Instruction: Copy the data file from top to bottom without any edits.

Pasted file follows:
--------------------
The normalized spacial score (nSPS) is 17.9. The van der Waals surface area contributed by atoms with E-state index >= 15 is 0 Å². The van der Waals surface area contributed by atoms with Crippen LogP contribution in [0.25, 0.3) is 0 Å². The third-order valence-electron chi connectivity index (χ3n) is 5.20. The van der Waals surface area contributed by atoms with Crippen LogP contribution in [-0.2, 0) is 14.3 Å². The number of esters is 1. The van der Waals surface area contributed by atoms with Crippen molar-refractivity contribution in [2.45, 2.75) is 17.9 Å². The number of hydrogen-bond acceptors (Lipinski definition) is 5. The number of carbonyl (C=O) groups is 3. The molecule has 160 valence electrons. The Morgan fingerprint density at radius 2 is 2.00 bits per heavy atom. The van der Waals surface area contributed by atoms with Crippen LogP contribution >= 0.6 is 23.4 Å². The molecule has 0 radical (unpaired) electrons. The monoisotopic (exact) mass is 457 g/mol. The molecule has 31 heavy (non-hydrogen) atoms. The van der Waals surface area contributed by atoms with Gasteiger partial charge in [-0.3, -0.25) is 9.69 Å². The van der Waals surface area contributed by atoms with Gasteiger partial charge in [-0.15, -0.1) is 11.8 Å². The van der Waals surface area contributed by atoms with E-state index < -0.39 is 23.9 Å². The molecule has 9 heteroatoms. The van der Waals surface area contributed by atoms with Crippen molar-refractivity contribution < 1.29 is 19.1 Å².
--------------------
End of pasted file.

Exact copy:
The normalized spacial score (nSPS) is 17.9. The van der Waals surface area contributed by atoms with E-state index >= 15 is 0 Å². The van der Waals surface area contributed by atoms with Crippen LogP contribution in [0.25, 0.3) is 0 Å². The third-order valence-electron chi connectivity index (χ3n) is 5.20. The van der Waals surface area contributed by atoms with Crippen LogP contribution in [-0.2, 0) is 14.3 Å². The number of esters is 1. The van der Waals surface area contributed by atoms with Crippen molar-refractivity contribution in [2.45, 2.75) is 17.9 Å². The number of hydrogen-bond acceptors (Lipinski definition) is 5. The number of carbonyl (C=O) groups is 3. The molecule has 160 valence electrons. The Morgan fingerprint density at radius 2 is 2.00 bits per heavy atom. The van der Waals surface area contributed by atoms with Crippen LogP contribution >= 0.6 is 23.4 Å². The molecule has 0 radical (unpaired) electrons. The monoisotopic (exact) mass is 457 g/mol. The molecule has 31 heavy (non-hydrogen) atoms. The van der Waals surface area contributed by atoms with Gasteiger partial charge in [-0.3, -0.25) is 9.69 Å². The van der Waals surface area contributed by atoms with Gasteiger partial charge in [-0.15, -0.1) is 11.8 Å². The van der Waals surface area contributed by atoms with E-state index < -0.39 is 23.9 Å². The molecule has 9 heteroatoms. The van der Waals surface area contributed by atoms with Crippen molar-refractivity contribution < 1.29 is 19.1 Å².